Press release 2019/200 from

Dr Kathrin Landgraf received the journal Molecular Metabolism’s Young Investigator Award for best abstract at this year’s Helmholtz Diabetes Conference, which took place at the end of September. As a member of the team led by Professor Antje Körner, the biologist from Leipzig was able to show in her work that a particular obesity gene plays an important role in the development of healthy fatty tissue. In obese individuals, this is already dysfunctional in childhood. This allowed the researchers to understand the functional relevance of the gene.

Dr Kathrin Landgraf receives the award for best abstract from conference president Professor Stephan Herzig and Professor Christian Wolfrum, editor of the journal Molecular Metabolism. Photo: HMGU © Helmholtz Zentrum München, Jan Roeder

Dr Kathrin Landgraf receives the award for best abstract from conference president Professor Stephan Herzig and Professor Christian Wolfrum, editor of the journal Molecular Metabolism. Photo: HMGU © Helmholtz Zentrum...

It is not just a poor diet and lack of exercise that are to blame for obesity. Genetics also plays a role: more than 100 genes or gene variants contribute to people gradually becoming fatter. In recent years, genome-wide association studies have identified candidate genes linked to obesity.

Gene TMEM18 controls development of fat cells
Biologist Dr Kathrin Landgraf from Professor Antje Körner’s team at Leipzig University Hospital’s Center for Pediatric Research Leipzig (CPL) investigated the second strongest candidate – the gene TMEM18. In experiments on cell cultures, in the animal model and with fatty tissue samples from clinical cohorts, the scientist was able to show that the gene is functionally relevant for human fatty tissue. “The gene controls the development of new metabolically active fat cells, or adipocytes. In the fatty tissue of people with obesity, the gene is downregulated,” explains Dr Kathrin Landgraf. Misregulation can already be detected in childhood. “We have thus identified a factor that is important for the development of healthy fat tissue. Our aim now is to understand why this gene is downregulated in overweight people and, in the more distant future, perhaps find ways to counteract this,” adds Professor Antje Körner, Professor of General Paediatrics and Paediatric Research at Leipzig University’s Faculty of Medicine.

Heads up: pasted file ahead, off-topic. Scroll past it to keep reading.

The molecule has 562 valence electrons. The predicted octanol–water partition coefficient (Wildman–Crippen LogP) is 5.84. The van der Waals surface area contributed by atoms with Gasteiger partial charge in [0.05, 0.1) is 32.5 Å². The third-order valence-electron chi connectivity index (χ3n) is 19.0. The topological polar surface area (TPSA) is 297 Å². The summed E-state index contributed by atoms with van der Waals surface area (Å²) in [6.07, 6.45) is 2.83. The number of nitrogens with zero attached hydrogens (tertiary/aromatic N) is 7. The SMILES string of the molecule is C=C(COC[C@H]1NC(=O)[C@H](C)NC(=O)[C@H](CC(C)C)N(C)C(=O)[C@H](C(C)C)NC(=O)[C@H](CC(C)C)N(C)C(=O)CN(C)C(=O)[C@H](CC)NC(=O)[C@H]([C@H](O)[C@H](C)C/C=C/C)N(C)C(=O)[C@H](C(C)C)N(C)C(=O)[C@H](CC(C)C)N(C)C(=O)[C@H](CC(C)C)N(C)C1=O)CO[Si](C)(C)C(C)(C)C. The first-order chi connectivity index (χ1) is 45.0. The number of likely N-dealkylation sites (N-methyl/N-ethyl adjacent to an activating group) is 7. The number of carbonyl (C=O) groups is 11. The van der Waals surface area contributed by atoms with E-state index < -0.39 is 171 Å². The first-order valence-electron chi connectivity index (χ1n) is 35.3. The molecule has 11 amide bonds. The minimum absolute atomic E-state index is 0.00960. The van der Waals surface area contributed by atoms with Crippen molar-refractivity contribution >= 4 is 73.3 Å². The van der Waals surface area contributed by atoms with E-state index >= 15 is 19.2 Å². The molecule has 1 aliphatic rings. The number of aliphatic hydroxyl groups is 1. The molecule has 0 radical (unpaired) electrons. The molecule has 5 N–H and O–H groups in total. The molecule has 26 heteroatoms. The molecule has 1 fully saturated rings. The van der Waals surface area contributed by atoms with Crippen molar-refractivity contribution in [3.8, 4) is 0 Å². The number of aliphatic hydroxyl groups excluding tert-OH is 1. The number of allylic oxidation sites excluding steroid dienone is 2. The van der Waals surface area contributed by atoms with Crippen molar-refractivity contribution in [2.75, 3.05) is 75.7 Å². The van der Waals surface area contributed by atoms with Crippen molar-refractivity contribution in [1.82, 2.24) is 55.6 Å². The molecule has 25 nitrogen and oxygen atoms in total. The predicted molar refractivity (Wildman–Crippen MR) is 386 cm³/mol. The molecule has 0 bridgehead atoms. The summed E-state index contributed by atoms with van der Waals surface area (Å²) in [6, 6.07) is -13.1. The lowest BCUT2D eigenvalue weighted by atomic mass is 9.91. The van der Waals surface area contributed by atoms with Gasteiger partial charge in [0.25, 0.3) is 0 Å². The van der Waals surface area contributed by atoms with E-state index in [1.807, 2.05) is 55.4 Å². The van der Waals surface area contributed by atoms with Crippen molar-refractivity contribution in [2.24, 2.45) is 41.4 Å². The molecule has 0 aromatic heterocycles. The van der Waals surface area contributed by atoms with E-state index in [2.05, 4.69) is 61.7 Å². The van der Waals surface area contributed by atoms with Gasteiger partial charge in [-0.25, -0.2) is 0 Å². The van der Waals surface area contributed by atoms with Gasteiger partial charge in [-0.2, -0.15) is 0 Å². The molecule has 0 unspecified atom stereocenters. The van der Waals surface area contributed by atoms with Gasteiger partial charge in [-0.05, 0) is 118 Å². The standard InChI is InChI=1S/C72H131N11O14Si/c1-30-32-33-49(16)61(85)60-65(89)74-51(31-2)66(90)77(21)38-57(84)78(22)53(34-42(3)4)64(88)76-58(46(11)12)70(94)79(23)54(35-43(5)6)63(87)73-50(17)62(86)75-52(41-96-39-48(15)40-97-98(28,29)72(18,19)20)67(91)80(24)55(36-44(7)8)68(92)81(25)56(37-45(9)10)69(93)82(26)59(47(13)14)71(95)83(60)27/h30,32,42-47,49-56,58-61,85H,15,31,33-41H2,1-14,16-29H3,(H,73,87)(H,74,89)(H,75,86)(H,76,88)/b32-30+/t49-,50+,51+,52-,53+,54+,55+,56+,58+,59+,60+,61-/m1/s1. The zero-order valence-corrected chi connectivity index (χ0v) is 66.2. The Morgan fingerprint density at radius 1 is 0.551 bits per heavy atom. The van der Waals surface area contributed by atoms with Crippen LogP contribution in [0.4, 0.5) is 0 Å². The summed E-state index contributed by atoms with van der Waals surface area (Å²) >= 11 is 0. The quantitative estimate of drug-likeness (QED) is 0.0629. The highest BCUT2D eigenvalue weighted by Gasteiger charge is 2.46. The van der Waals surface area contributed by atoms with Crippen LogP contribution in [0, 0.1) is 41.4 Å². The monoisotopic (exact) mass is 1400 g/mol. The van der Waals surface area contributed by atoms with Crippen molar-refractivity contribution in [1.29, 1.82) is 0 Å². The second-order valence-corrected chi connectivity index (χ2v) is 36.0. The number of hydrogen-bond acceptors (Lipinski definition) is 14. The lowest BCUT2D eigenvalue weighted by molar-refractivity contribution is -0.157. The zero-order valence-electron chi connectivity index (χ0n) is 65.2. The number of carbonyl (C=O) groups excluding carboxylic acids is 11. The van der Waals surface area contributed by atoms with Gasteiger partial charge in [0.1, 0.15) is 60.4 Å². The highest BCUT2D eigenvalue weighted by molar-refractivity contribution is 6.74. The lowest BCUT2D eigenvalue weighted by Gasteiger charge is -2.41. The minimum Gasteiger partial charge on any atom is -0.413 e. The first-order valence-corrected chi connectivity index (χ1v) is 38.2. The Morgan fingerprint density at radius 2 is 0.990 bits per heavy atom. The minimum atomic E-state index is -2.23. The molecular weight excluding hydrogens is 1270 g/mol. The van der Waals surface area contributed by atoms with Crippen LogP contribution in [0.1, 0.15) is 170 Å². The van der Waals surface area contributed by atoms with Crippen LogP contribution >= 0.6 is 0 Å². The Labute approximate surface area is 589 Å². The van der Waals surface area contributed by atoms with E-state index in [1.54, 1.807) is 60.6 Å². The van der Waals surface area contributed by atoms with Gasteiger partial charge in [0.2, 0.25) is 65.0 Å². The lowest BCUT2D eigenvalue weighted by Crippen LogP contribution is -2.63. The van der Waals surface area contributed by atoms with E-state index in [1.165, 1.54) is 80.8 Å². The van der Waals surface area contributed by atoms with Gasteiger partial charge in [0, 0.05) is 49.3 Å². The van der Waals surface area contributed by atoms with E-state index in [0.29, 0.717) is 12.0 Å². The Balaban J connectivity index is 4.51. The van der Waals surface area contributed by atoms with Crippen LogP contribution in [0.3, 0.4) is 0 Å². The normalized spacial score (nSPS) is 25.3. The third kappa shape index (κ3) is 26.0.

Research programme
Dr Landgraf’s work fits into the research spectrum of Antje Körner’s team, which seeks to find factors that promote the development of obesity and its early consequences in childhood: when does obesity develop in children? What promotes the development of obesity in children? What occurs in the fatty tissue itself? It is particularly important for the research team to shed light on the underlying mechanisms behind the risk factors.

Obesity research in Leipzig
Researching the mechanisms and treatment of obesity has been a focus of university research in Leipzig for many years. Building on strategic appointments in medicine and the life sciences, a diverse research landscape has emerged dedicated to the prevention and treatment of the disease. Obesity research in Leipzig encompasses a wide range of topics, including genetic associations, metabolic disorders, mechanisms of fat accumulation, the role of the brain in eating, and therapeutic interventions for losing and maintaining weight.

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